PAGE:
By agreement of the parties, this hearing will be conducted as an estimation of the claim, and that amount will be liquidated for purposes of treatment under the plan.
Id. After the opening statements by Clark's counsel, the bankruptcy judge stated: "What we'll do ... today and tomorrow [is] liquidate the claim by process of estimation." (App.III, Tr. Apr. 20-21, 1990 at 11). During closing argument the bankruptcy judge stated that he would "decide today or whenever the amount of money that is due Clark." (Id. at 381).
Such categorical statements by the trial court drew no objection from counsel for Apex. Indeed at the close of Clark's case, he moved "to have the claim disallowed." (Id. at 263). Here the court in no uncertain terms told the parties before, during, and after the hearing that he planned to rule on Clark's claim. There was no objection by either party. Under these circumstances, there was no denial of due process. See McGraw-Edison Company v. Central Transformer Corporation, 308 F.2d 70 (8th Cir. 1962); In the Matter of Muller, 851 F.2d 916, 919 (7th Cir. 1988), cert. denied, sub nom., Roger v. First Nat. Bank of Peoria, 490 U.S. 1007, 109 S. Ct. 1645, 104 L. Ed. 2d 160 (1989); In the Matter of Georgetown Apartments, 468 F. Supp. 844, 851 (M.D. Fla .1979).
III. EXCLUSION OF THE TESTIMONY OF AN APEX WITNESS
The district court found that " [i]t is uncontested that the parties agreed to identify their witnesses and to make them available prior to trial." (Add. 31). On the last day of trial, Apex attempted to call Joseph Catanzaro, who had not previously been disclosed as a witness. Apex tried to avoid the agreement by claiming that Catanzaro was a rebuttal witness.
The bankruptcy court sustained an objection to this testimony for three reasons, which were summarized by the district judge as follows:
(1) [T]he agreement among counsel to disclose witnesses prior to trial; (2) even if that agreement did not pertain to rebuttal witnesses, Mr. Catanzaro does not qualify as a rebuttal witness; and (3) " [s]ince the decision to ... use ... [Mr. Catanzaro] as a rebuttal witness was made after Mr. Melnuk's testimony ... it is greatly unfair that the decision ... [was not communicated sooner]." (App.III, Tr. (April 20, 1990) at 268).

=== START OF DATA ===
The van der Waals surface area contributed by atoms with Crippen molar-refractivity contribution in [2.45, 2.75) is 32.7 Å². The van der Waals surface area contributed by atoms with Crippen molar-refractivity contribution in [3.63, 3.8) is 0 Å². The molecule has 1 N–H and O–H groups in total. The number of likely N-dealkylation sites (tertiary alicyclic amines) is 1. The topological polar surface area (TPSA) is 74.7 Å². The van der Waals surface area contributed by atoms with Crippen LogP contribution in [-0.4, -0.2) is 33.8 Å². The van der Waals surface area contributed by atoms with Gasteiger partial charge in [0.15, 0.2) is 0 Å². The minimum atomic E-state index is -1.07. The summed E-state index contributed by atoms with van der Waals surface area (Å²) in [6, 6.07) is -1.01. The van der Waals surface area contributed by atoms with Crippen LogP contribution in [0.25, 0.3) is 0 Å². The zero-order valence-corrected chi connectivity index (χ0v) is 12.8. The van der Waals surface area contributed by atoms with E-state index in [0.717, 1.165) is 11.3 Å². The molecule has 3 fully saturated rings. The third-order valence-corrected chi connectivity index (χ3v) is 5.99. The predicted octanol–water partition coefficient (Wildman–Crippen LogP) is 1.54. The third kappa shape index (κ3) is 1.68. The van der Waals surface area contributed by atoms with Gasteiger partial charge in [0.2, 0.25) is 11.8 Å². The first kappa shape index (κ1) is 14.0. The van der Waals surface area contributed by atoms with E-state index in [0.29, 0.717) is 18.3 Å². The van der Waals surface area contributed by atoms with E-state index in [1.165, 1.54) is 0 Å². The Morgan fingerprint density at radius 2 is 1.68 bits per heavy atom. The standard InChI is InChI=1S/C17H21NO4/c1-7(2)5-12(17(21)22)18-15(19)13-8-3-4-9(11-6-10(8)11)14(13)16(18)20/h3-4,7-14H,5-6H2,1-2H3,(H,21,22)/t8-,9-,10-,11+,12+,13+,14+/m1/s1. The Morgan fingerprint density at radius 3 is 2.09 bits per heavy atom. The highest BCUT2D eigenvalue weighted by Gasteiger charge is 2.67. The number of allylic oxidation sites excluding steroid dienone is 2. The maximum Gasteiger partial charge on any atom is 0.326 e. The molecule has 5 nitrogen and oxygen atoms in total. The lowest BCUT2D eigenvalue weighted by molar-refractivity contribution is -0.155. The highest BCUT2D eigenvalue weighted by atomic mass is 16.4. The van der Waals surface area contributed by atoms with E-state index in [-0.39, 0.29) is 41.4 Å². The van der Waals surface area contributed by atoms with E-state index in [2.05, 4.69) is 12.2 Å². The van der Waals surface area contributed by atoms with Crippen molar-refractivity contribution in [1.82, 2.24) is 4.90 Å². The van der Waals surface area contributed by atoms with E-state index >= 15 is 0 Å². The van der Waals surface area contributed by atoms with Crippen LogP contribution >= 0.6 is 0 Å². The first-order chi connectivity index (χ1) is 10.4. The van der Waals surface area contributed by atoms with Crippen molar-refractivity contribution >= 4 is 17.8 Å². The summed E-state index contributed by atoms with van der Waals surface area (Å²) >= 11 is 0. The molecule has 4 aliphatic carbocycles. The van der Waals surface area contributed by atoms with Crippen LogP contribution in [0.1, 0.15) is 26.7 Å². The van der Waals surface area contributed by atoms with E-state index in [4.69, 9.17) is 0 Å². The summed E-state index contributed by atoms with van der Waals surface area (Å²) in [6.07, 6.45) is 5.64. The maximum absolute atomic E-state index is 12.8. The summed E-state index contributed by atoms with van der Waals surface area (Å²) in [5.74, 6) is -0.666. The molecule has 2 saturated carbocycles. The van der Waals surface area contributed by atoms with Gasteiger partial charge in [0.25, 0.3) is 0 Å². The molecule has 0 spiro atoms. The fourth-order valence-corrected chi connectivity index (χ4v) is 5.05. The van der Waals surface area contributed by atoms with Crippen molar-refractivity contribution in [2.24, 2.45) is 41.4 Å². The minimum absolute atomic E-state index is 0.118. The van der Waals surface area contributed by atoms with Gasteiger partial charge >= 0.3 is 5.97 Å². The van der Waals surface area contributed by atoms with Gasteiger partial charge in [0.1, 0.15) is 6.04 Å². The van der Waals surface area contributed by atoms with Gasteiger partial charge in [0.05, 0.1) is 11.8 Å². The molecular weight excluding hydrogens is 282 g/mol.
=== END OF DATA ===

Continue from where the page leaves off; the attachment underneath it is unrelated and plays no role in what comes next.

We agree with the district court that the assertion of error is without merit. The proffer of this witness was a clear violation of the agreement by the parties. The bankruptcy judge did not abuse his discretion in excluding his testimony. Gossett v. Weyerhaeuser Co., 856 F.2d 1154, 1156-57 (8th Cir. 1988).
Neither do we find error in the ruling by the bankruptcy judge that Catanzaro was not a proper rebuttal witness. Apex claimed that he was needed to rebut the testimony of Clark's witness Melnuk. Apex knew or should have known the content of Melnuk's testimony because his deposition was taken three days before trial. In Smith v. Conley, 584 F.2d 844, 846 (8th Cir. 1978), this court noted that " [p]laintiff can make no reasonable claim of ignorance as to defendant's theory." Thus, responsive testimony was excluded as improper rebuttal evidence. The exclusion of rebuttal testimony was also held proper where the testimony should have been elicited during the case in chief. Gossett v. Weyerhaeuser Co., supra. " [A] defense witness whose purpose is to contradict an expected and anticipated portion of the plaintiff's case in chief can never be considered a 'rebuttal witness,' or anything analogous to one." Newman v. A.E. Staley Mfg. Co., 648 F.2d 330, 333 n. 2 (5th Cir. 1981), quoting Morgan v. Commercial Union Assurance Co., 606 F.2d 554, 556 (5th Cir. 1979). The bankruptcy court's decision that it would have been unfair to have permitted the Catanzaro testimony was not unreasonable. Catanzaro was not brought forward until the witness he was supposed to rebut had left for Canada. (App.III, Tr. Apr. 20-21, 1990 at 270-71).
The judgment is affirmed.